That's how I see it anyway. I am clearly a minority, given that the Diagram Prize is selected by public vote. In the old days, in the nude mice days and the lengthwise rolling days, Horace Bent decided the prize. He seems as chipper as ever, but he has over the years let slip a comment or two about his dislike for the "intentionally rude".

    A pity I didn't come across this 2013 title in time or I could have nominated it:  How To Seduce Women With Good Spelling, subtitle The Three Words You Can Learn To Spell Right Now In Order To Become A More Successful Lover, author a certain "Emma R".

    Emma R? Emma R? Why does this sound familiar?

     Why of course!

    Emma Rouault was the name of that irrepressible reader of romantic novels who made the big mistake of marrying the dull, definitely not odd, Charles Bovary.

    Sunday, June 2, 2013

    Kate Atkinson at AWRF 2013

    Kate's famous first
    Don't judge Kate Atkinson by her covers! While I was still thinking of her as the quintessential writer whose books are given by discerning women well-versed in contemporary fiction to their witty and equally well-read sisters or mothers -- in other words, a shoo-in for women's writing prizes, her website now quotes hardcore New Jerseyite and thriller writer Harlen Coben saying "Kate Atkinson is an absolute must-read. I love everything she writes".  She was beaten out for this year's Women's Prize for Fiction, she's been writing crime novels, and ... and here's a trio of insights into Kate Atkinson's private and professional lives which Janice from Epsom Library gleaned for us at "Life goes  on", starring Kate Atkinson, interviewed by Ramona Koval.

    Kate Atkinson gave us some insights into her home life as well as her writing life at this session:

    Kate has wrapped condoms in brown paper for her father's medical supplies business.

    She does research before each book, but doesn't look at her findings once she starts writing.

    Kate believes that no one can teach you to write, it comes from the imagination.

    Kate's latest
    As Q & A with the audience began, Kate amused us by saying the best question she has ever had so far was from a 13-year-old boy. This boy asked her which person in her family she would eat if she was starving to death on a desert island. Kate's reply was that she would not eat anyone in her family, but she would eat a stranger, but only if he was dead!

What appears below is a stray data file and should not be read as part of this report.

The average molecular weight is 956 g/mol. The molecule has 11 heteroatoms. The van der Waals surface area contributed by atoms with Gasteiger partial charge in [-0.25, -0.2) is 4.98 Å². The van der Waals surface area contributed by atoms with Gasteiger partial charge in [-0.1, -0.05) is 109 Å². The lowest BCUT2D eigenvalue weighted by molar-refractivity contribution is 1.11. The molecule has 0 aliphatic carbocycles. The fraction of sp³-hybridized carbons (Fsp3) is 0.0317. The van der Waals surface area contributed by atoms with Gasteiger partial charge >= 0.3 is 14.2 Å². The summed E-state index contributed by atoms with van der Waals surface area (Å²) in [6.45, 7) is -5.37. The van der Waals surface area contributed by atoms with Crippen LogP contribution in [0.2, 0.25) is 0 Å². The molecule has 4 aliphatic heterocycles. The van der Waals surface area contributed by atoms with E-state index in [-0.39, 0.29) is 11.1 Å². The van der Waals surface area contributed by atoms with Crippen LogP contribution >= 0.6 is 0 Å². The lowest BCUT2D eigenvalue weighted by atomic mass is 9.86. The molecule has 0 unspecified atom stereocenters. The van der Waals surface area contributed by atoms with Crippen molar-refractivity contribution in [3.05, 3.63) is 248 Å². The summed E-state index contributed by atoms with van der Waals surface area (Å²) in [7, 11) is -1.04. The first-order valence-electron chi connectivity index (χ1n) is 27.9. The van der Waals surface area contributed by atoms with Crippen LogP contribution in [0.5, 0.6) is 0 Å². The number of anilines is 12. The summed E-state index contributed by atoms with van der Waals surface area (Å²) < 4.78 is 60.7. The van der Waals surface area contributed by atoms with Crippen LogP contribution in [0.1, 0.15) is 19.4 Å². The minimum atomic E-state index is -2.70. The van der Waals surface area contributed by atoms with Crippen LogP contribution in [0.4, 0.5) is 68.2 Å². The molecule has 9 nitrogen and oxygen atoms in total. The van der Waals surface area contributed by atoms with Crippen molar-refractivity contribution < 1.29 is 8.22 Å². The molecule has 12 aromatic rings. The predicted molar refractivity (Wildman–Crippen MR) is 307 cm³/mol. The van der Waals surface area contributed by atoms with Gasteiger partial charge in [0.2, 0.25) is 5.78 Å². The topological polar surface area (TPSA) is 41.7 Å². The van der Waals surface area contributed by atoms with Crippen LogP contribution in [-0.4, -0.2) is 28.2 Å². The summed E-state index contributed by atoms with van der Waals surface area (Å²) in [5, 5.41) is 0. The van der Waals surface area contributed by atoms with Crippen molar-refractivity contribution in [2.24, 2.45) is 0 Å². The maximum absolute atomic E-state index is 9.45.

So, Life Goes On!

    -- Janice Lowe, Epsom Library

    "How Humans Made God": Sir Lloyd Geering at AWRF 2013

    There aren't a lot of attractions which can inspire me to make an exception to my Never-Early-on-Sunday rule, but Lloyd Geering delivering the AWRF's Michael King Memorial Lecture, introduced by Brian Boyd, is one of them. How could I miss the chance to hear the theologian who's been called "the devil incarnate" and "the new Galileo" for saying "Of course, Man has no immortal soul"?

    My notes say there were 1200 people present; although I didn't note how I knew. I wasn't counting, and I can't believe that Brian Boyd, who introduced the lecture, would have been reciting the latest capted tweets about the session as some AWRF presenters were doing. What I do know is that -- and I can't swear it was the only time this happened at the festival, because of course I couldn't be at all sessions, but it was certainly the only occasion on which I witnessed it -- the applause which started up with the last line of Prof. Boyd's introduction didn't just increase, but doubled, when Lloyd Geering emerged from the wings and stepped up to the lectern.

    "The assertion that humans made God is one that only a century ago most people would have found blasphemous and even now most people consider silly and absurd," he began, by way of leading into a discussion of the notable thinkers from the mid-nineteenth century and beyond who have been his inspiration for just such an assertion.

    He took us from Hegel ("the first philosopher to say God is dead was not Nietzsche but Hegel, and he did this by introducing to the Western mind the notion of historical development, thus preparing the way for evolution") to Karl Marx, who saw man moving towards the classless society, and then on to David Strauss, who revolutionised the study of the New Testament, in particular the historical investigation of Jesus, and, finally and above all, to Ludwig Feuerbach, "the first theologian to assert we humans made God".

    Geering's three revolutionaries:  Copernicus in cosmology, who revolutionised our idea of the Cosmos; Darwin in biology, who revolutionised our idea of our origins; and Feuerbach in theology, who "revolutionised our understanding of religion by turning religion upside down".

    Feuerbach said that man created God as an idea in the human mind. It was a creation was made possible by the evolution of language. "Language above all differentiates us from the apes," says Geering. "Language enables people to construct a thought world, a world that can be passed on to future generations. We call it 'culture'."

    "This world evolved and is still evolving in tandem with the world of language. Language began 50,000 years ago, by naming objects. Things which could not be seen but only felt took longer to name."

    "It's misleading to use the terms 'religion' and 'science' in speaking of the primitive world. Gods were as much a creation of primitive science as of primitive religion in that they explained the mysteries of the natural world."

    "The cultural age of the gods lasted a very long time, but a time arrived when the gods ceased to be the most convincing way of explaining the world." Geering dates the birth of God to 500 BC, the era of the Jewish prophets, the first appearance of the commandment  'Thou shalt have no other gods but me'. "It is here that their word for God assumed the status of a proper name."